Grange in helmet
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There's no game for Lovie Smith's crew to get ready for this week, but football will remain the focus at Memorial Stadium. Kicking off Thursday at the House That The Galloping Ghost built: the College of Applied Health Sciences’ two-day, 16th annual Sapora Symposium, which is devoted to ‘Red Grange and His impact on Sport and Culture in the United States, 1924-1989.’

In preparation, Editor JEFF D’ALESSIO caught up with the three featured guest speakers and asked each to answer one question about the Illini icon.

CHRIS WILLIS

Research library head, NFL Films

GRANGE chris willis

Among the discoveries I made in researching my new book, ‘Red Grange: The Life and Legacy of the NFL’s First Superstar,’ was ... “that Red took his status as a role model very serious, and at an early age. I found several newspaper clippings, even as early as high school, where Red would communicate to fellow students — younger or older, as well as adults — the value of being a good role model.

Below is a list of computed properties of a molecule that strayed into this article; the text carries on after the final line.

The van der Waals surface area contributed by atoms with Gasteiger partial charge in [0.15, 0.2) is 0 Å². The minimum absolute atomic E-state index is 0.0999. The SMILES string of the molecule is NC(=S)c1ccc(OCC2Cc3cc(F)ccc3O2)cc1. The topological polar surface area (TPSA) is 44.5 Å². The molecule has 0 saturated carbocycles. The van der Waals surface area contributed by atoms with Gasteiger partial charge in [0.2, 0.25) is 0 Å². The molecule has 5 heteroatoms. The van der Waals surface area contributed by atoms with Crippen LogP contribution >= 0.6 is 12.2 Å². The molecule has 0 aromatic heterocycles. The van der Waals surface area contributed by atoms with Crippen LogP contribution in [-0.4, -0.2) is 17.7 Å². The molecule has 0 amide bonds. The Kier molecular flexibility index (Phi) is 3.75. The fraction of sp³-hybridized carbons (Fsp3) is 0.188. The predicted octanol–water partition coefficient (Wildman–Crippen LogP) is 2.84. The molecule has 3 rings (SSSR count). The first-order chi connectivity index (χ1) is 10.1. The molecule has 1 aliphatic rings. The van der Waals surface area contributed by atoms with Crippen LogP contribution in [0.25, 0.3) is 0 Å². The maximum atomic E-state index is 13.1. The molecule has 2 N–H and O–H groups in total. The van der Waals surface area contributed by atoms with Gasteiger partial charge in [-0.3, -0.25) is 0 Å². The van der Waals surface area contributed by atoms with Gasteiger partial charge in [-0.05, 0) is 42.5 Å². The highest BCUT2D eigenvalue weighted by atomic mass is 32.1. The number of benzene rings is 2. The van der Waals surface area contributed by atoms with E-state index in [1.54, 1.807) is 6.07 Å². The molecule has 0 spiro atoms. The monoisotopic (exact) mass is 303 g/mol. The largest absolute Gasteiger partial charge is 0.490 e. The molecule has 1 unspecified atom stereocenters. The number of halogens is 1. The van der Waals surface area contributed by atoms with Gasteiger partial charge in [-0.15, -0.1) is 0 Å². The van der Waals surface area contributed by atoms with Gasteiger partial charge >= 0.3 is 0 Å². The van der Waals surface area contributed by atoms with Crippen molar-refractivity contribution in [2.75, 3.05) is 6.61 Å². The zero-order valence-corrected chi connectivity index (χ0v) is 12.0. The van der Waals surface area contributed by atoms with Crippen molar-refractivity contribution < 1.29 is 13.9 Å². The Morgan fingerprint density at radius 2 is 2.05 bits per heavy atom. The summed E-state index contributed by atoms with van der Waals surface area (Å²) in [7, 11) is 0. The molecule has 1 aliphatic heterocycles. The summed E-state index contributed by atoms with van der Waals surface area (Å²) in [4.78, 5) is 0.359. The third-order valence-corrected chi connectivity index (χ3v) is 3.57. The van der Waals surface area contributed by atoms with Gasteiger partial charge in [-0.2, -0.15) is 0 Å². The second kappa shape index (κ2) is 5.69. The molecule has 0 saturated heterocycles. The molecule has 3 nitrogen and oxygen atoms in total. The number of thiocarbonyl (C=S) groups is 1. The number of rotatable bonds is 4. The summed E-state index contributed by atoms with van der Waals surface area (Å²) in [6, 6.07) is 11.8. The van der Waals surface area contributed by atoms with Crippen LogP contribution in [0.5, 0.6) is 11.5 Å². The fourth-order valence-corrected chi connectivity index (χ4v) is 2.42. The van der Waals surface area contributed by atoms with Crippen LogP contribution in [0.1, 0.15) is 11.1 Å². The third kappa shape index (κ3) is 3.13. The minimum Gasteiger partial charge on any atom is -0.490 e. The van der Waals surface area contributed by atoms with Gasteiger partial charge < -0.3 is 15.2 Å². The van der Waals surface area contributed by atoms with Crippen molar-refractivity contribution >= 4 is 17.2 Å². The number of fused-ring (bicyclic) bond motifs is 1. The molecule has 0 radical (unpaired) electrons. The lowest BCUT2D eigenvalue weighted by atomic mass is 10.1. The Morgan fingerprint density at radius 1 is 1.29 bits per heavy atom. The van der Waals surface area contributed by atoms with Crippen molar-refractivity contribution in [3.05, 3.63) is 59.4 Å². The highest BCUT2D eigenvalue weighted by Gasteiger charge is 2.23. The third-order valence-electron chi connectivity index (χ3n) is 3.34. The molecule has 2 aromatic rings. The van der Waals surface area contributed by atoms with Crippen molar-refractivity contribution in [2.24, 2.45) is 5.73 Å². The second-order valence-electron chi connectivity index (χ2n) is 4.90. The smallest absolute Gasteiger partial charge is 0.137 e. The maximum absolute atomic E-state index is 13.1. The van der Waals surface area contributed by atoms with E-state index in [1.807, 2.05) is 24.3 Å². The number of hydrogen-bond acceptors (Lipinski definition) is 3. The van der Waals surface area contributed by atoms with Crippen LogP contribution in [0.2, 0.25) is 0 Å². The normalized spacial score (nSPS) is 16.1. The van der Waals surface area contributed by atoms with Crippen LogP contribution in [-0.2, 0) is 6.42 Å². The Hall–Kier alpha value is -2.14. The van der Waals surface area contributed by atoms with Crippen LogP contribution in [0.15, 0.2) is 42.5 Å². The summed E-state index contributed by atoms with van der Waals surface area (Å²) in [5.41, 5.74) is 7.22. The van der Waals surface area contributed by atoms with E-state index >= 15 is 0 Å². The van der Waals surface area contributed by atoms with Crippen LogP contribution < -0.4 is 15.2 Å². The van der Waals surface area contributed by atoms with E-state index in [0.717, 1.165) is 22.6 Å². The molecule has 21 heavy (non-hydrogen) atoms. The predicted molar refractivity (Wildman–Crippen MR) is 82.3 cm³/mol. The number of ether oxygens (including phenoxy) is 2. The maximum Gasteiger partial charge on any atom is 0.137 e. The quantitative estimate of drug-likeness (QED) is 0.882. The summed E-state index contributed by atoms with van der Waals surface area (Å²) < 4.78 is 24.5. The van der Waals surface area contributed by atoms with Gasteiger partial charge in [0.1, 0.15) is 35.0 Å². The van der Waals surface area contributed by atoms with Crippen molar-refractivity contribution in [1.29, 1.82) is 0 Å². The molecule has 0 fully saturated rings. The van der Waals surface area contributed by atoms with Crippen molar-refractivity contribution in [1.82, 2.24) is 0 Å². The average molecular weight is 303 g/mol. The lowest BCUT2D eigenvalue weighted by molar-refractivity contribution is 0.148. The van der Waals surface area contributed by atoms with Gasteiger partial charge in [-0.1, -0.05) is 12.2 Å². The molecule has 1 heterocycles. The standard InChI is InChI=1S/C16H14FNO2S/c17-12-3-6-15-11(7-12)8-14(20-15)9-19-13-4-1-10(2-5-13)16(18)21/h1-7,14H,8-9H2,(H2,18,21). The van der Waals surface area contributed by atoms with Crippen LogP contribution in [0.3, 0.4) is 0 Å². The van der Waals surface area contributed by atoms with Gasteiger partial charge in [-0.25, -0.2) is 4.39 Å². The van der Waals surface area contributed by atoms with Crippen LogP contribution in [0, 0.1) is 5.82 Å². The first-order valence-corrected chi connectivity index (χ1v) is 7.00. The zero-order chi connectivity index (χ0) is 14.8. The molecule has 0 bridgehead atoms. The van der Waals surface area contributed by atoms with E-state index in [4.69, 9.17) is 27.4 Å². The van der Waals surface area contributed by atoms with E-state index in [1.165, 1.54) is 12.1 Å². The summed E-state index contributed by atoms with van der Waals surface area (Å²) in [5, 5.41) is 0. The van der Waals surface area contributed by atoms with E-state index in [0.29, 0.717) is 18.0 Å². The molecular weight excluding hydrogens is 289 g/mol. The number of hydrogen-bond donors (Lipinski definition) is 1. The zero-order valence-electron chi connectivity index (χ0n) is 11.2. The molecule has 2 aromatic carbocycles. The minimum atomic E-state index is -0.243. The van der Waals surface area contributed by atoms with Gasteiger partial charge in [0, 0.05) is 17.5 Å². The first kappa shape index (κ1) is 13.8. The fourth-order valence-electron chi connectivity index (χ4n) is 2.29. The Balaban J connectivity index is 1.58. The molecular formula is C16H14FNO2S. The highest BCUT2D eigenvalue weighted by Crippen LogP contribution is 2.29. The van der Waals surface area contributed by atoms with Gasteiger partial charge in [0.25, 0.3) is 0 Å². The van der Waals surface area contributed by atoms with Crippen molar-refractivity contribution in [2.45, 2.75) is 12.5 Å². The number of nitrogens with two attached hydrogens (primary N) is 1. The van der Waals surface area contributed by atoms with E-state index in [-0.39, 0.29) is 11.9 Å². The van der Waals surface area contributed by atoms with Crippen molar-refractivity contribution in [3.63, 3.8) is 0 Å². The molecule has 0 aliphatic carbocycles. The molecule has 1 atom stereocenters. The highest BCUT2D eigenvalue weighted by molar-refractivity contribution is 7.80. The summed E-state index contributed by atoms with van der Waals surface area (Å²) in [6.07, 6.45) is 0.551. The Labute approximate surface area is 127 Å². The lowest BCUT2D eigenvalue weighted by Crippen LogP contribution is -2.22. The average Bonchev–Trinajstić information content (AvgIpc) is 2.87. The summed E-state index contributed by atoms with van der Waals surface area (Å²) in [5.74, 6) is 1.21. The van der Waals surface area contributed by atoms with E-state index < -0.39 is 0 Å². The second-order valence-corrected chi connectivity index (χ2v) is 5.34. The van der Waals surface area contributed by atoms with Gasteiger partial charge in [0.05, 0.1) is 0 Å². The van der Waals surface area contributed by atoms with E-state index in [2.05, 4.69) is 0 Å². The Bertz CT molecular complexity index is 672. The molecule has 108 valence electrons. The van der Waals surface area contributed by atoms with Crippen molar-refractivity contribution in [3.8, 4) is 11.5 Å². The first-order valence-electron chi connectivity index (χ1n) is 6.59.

“He continued this throughout his playing career in college and in the NFL, as well as when he retired. For a 22-year old superstar, it amazed me that he would take this role seriously and almost embrace it head on — even at such a young age.”

ED SHERMAN

UI grad, Chicago sportswriter

GRANGE ed sherman

As far as the most mind-boggling Grange feat of them all ... “scoring four touchdowns against any team in a 12-minute span would be an incredible feat in its own right. Red Grange, though, didn’t just do it against any team. Michigan came into the game with a 20-game unbeaten streak, having outscored opponents 432-32 during that stretch.

“The Wolverines didn’t know what hit them, as Grange’s four touchdowns gave the Illini a 27-0 lead with three minutes still remaining in the fourth quarter.”

LARS ANDERSON

20-year Sports Illustrated veteran

GRANGE lars anderson

When it comes to the greatest to ever play college football, Grange is ... “on the short list, right along with Herschel Walker, Archie Griffin and Tommie Frazier. But what makes Grange different is that he was truly the first star in college football, and his exploits lured fans to the games like no one ever had.”